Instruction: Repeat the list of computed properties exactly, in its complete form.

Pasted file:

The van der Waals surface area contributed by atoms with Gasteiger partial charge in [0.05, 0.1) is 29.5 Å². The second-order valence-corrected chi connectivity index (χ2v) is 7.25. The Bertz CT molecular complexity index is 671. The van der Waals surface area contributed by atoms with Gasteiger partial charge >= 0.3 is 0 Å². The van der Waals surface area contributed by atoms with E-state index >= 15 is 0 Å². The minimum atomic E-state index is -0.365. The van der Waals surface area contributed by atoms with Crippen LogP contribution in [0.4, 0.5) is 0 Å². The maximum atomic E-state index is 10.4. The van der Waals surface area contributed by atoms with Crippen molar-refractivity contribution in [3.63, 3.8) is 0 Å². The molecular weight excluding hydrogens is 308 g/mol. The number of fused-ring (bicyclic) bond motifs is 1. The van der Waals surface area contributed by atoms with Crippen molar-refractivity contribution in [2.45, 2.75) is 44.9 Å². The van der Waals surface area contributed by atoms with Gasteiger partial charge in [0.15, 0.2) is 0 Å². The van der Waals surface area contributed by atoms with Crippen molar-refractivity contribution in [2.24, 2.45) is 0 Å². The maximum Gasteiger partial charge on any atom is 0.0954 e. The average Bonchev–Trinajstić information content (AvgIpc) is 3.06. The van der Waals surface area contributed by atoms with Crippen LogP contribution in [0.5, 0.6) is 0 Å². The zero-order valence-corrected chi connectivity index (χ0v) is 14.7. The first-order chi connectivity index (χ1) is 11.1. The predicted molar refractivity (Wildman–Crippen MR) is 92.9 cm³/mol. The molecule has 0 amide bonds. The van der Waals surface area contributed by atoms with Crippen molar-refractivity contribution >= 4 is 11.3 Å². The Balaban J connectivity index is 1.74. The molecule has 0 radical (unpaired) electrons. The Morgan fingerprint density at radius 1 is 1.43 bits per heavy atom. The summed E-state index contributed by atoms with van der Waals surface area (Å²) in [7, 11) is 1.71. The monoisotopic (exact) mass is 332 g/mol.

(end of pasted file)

The van der Waals surface area contributed by atoms with Gasteiger partial charge in [0.05, 0.1) is 29.5 Å². The second-order valence-corrected chi connectivity index (χ2v) is 7.25. The Bertz CT molecular complexity index is 671. The van der Waals surface area contributed by atoms with Gasteiger partial charge >= 0.3 is 0 Å². The van der Waals surface area contributed by atoms with E-state index >= 15 is 0 Å². The minimum atomic E-state index is -0.365. The van der Waals surface area contributed by atoms with Crippen LogP contribution in [0.4, 0.5) is 0 Å². The maximum atomic E-state index is 10.4. The van der Waals surface area contributed by atoms with Crippen molar-refractivity contribution in [3.63, 3.8) is 0 Å². The molecular weight excluding hydrogens is 308 g/mol. The number of fused-ring (bicyclic) bond motifs is 1. The van der Waals surface area contributed by atoms with Crippen molar-refractivity contribution in [2.45, 2.75) is 44.9 Å². The van der Waals surface area contributed by atoms with Gasteiger partial charge in [0.15, 0.2) is 0 Å². The van der Waals surface area contributed by atoms with Crippen molar-refractivity contribution in [2.24, 2.45) is 0 Å². The maximum Gasteiger partial charge on any atom is 0.0954 e. The average Bonchev–Trinajstić information content (AvgIpc) is 3.06. The van der Waals surface area contributed by atoms with Crippen LogP contribution in [0.5, 0.6) is 0 Å². The zero-order valence-corrected chi connectivity index (χ0v) is 14.7. The first-order chi connectivity index (χ1) is 11.1. The predicted molar refractivity (Wildman–Crippen MR) is 92.9 cm³/mol. The molecule has 0 amide bonds. The van der Waals surface area contributed by atoms with Crippen molar-refractivity contribution >= 4 is 11.3 Å². The Balaban J connectivity index is 1.74. The molecule has 0 radical (unpaired) electrons. The Morgan fingerprint density at radius 1 is 1.43 bits per heavy atom. The summed E-state index contributed by atoms with van der Waals surface area (Å²) in [7, 11) is 1.71. The monoisotopic (exact) mass is 332 g/mol.